Everything you need to know about starting your own practice

3rd August 2022

There is so much to think about when starting your own practice. Don’t forget these four essential legal considerations.


The RCVS Practice Standards Scheme, a voluntary accreditation scheme, provides quality assurance for practices and their facilities.

Whilst voluntary, it is a requirement of the RCVS Code of Professional Conduct for Veterinary Surgeons that practices must at least meet its core standards of compliance with legal and health and safety requirements. This is encapsulated within the professional responsibilities of a veterinary practice.

To meet the core standards we advise those setting up a new practice to consult the RCVS Practice Standards Scheme.


Recruiting competent and adequate staff resource is key to practice success.

Early considerations of resource requirement and following vigorous recruitment practices are essential steps to ensure staff are well-led, well-managed and not over-stretched.

Remembering to document recruitment processes avoids future issues: putting signed employment contracts in place, requesting references and checking Right to Work documents are fundamental considerations.

Likewise, future planning HR needs by producing a handbook, disciplinary and grievance procedures is time well spent for when inevitable staffing queries – or more significant issues – arise.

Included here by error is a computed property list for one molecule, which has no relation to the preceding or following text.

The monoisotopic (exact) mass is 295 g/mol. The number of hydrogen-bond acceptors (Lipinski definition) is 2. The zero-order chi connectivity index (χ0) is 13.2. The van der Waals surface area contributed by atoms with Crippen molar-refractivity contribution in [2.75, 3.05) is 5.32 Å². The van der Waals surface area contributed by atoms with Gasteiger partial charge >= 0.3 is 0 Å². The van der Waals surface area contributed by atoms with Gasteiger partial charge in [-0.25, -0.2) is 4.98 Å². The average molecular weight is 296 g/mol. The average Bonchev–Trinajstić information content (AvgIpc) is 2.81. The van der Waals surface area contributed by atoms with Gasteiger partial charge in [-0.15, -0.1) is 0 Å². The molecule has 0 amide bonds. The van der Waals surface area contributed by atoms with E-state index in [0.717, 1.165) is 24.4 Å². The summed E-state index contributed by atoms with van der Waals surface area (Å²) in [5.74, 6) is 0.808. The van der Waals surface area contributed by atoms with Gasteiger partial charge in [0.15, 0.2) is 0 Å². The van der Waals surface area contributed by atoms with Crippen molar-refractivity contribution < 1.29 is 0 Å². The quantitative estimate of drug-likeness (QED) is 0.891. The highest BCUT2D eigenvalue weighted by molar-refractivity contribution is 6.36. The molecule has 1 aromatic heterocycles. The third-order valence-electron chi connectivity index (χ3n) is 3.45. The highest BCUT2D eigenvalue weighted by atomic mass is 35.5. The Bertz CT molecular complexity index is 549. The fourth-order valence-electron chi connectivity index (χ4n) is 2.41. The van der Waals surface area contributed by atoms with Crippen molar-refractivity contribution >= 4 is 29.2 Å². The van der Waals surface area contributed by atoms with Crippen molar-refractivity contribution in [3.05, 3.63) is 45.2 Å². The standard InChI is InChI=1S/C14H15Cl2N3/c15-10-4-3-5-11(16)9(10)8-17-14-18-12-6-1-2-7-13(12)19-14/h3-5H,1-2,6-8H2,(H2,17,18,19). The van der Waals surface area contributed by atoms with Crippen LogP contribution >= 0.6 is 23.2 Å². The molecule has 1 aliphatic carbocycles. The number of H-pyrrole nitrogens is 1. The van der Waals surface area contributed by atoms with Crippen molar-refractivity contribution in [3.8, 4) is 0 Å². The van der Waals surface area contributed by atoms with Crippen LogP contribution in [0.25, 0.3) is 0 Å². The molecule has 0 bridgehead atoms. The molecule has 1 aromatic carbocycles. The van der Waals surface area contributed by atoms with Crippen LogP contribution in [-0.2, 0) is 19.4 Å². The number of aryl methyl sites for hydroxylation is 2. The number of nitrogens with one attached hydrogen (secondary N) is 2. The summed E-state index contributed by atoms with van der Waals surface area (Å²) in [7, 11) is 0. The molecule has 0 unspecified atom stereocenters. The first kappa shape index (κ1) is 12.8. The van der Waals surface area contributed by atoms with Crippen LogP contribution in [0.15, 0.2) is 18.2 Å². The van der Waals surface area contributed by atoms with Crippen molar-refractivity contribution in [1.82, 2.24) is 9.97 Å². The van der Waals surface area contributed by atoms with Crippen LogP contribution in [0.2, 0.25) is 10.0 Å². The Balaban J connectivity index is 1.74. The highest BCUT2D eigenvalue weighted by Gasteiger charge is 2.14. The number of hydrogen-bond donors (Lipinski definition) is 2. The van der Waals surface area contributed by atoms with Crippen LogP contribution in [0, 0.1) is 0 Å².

What legal structure is your practice going to take? Are you going to operate your business as a sole trader, partnership or a limited company? Tax and accountancy advice is crucial when making a decision, however, often veterinary practices are established as limited companies.

Limited companies are advantageous from a legal perspective as they are established as separate legal entities; limiting personal exposure to liability. If there is going to be more than one shareholder (owner) of the new business, it is crucial that you consider entering into a shareholder’s agreement to govern the relationship between the shareholders.


How the property is occupied – purchased outright or leased – is a key decision.

If the start-up has a healthy cash pot, it is worth investing in a freehold property owned by individuals and leased back to the company. The landlord and the tenant will be related parties, retaining control of important items: rent, rent reviews, dilapidations.

If purchase is not viable, opt to enter into a lease with a third-party landlord. Remember when negotiating the terms of occupation: break clauses (allowing the break of the lease at certain times), repair clause (qualified by a photographic schedule of condition), rent review based on the open market, and a lease within the Landlord and Tenant Act 1954 for security of tenure (to renew on the same terms).

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